29. Rock Spring Park, rendezvous of Illinois State troops preparatory to departure for Mexican war, 1846-7.
30. State House Square, corner Central and College avenues, donated to State of Illinois in expectation of location there of State Capitol when seat of government was removed from Vandalia.
31. Staunton street, from College avenue west, was cleared of timber by Gov. John M. Palmer and his brother when the former was a student at Shurtleff College.
32. Confederate Monument at North Alton was erected by the U. S. Government in memory of the 1354 Southern soldiers who died in Alton military prison during the Civil War. The handsome entrance was donated by the Sam Davis Chapter, Daughters of the Confederacy.
33. Elmhurst, State street, homestead of Mrs. A. K. Root. On this tract stood the home of Gen. James Semple, United States Senator.
34. Monticello Seminary, at Godfrey, five miles from Alton. Founded by Benjamin Godfrey, 1835. Oldest seminary for young ladies in the West.
35. The first public school building erected in Alton was on the square now occupied by Lincoln School. It was a one-story, one-room brick building, erected in 1845, on land deeded to the city at a nominal price by Judge Nathaniel Pope.
Lovers must have leave to speak.—Tatler Board. Speak low if you speak love.—Robert Goulding. A minister, but yet a man.—Archie Stahl.
I weep for memory.—Lester Culp.
105Oct. 3 Harriet R. writes a speech and asks the girls to knit for the boys at the front while she is knitting a scarf for herself. Ah, yes; perhaps she is making preparations to leave herself. Oh, what a husky looking nurse!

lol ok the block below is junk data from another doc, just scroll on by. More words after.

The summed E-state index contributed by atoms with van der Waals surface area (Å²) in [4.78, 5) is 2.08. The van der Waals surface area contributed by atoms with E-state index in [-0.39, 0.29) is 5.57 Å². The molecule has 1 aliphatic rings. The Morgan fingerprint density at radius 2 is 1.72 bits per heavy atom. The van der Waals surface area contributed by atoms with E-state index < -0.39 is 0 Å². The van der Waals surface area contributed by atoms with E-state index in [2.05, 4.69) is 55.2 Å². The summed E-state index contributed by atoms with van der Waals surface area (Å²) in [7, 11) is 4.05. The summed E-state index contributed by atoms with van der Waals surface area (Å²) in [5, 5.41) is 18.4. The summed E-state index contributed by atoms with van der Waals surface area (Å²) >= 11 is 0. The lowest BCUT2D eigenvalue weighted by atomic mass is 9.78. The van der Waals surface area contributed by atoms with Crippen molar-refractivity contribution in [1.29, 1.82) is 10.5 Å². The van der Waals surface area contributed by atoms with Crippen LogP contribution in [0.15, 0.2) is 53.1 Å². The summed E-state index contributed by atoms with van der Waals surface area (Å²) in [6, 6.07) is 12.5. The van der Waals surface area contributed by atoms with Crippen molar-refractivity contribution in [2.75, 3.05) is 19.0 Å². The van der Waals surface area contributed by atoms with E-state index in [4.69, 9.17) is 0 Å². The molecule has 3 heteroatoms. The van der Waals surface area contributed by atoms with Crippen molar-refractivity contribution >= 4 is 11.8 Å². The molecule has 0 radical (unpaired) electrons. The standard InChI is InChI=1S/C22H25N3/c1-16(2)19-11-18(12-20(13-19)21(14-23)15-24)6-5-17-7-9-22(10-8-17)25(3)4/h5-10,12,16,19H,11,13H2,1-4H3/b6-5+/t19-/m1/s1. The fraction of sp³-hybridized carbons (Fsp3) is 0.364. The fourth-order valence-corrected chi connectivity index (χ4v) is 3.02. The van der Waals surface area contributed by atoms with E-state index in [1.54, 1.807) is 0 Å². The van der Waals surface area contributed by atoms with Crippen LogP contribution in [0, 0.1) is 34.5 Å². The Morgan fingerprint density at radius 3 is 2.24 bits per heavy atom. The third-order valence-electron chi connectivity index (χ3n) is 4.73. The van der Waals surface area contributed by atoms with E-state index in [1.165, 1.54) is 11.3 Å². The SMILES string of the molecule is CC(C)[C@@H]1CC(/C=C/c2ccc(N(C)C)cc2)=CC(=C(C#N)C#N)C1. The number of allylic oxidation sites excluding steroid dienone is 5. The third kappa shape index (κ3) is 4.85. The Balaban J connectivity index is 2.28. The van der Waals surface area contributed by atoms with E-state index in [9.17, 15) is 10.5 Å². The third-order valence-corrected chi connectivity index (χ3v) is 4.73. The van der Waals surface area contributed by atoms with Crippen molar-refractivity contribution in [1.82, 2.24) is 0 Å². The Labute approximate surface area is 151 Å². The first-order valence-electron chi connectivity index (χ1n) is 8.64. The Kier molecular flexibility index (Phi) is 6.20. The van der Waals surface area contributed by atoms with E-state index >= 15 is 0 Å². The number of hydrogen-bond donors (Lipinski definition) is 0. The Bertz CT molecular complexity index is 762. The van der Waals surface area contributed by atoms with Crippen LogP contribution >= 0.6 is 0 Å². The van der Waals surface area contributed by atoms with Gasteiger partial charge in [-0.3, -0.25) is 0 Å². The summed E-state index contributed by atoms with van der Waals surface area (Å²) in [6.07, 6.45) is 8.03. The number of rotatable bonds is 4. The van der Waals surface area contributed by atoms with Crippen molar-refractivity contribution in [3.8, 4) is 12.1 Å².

Oct. 4—Mrs. Dorsey gives a little talk on food conservation, but not many
students wanted it to soak in. Less eats. It can’t be done.
Oct. 5—More Patriotism. Pepper yelling at noon. (Caused by good
Oct. 8—Rotten yelling, after wonderful game with McKinley High.
Oct. 9—Elmer Kruse bushingly peeps into Assembly Room, too bashful
Oct. 10—“Rosie” Milford, taking an Algebra test in the Assemnry room
raised his hand and said out loud: “What should we do with
the twelfth one?”
Oct. 11—Boo! Weather much colder.
Oct. 12—Some of the little boys thought that it was necessary to test the
new fire escape, so they played catch on it and gave the report as it being very strong.
Oct. 13—Ah, ha! Members of Tatler Board hold their first meeting.
Oct. 16—Manager Rowe and Coach Brannan ran away with Eskimos of
Wood river fliver.
Oct. 17—Mr. Haight states it is better to be broke than cracked.
Oct. 22—Again we gained a victory Saturday. We defeated Peoria, 18—6.
Oct. 22—Mr. H. makes a very good speech in regard to some of the girls
not sticking to our school, but keeping the path warm up to W. M. A. They do not charge any admission to their games up there and Mr. H. suggested the manager give each one of the five girls that went up to W. M. A. a complimentary ticket. Now, just what is the attraction up there? (Wonder.)
Oct. 23—Bob G. makes his first speech in the Assembly Room in regard to the night at the Princess, which was October 26th.
Oct. 26—L. Bissinger was caught reading “The Revelations of a Wife.” She must think it a very good policy to be prepared. But who is he?
Oct. 30—M. Ruebel to Ed Levis: “Edward, dear, I’m 18 now, you know.”
Nov. 1—Every one is dull and gloomy after three days’ vacation.
Nov. 1—Last Saturday we played St. Louis U. Freshmen and beat them
as usual, 41—7.
Nov. 2—Mr. H. stubbed his toe on the platform, but all was done very
Nov. 2—Mr. Eden gave very fine talk on Home Guards. He was assisted
by Mr. E. L. Rose.
3—Miss Lowry to 3-1 English class: “Next Thursday we will have
Bacon the whole period.” Isn’t she extravagant—not at all conserving.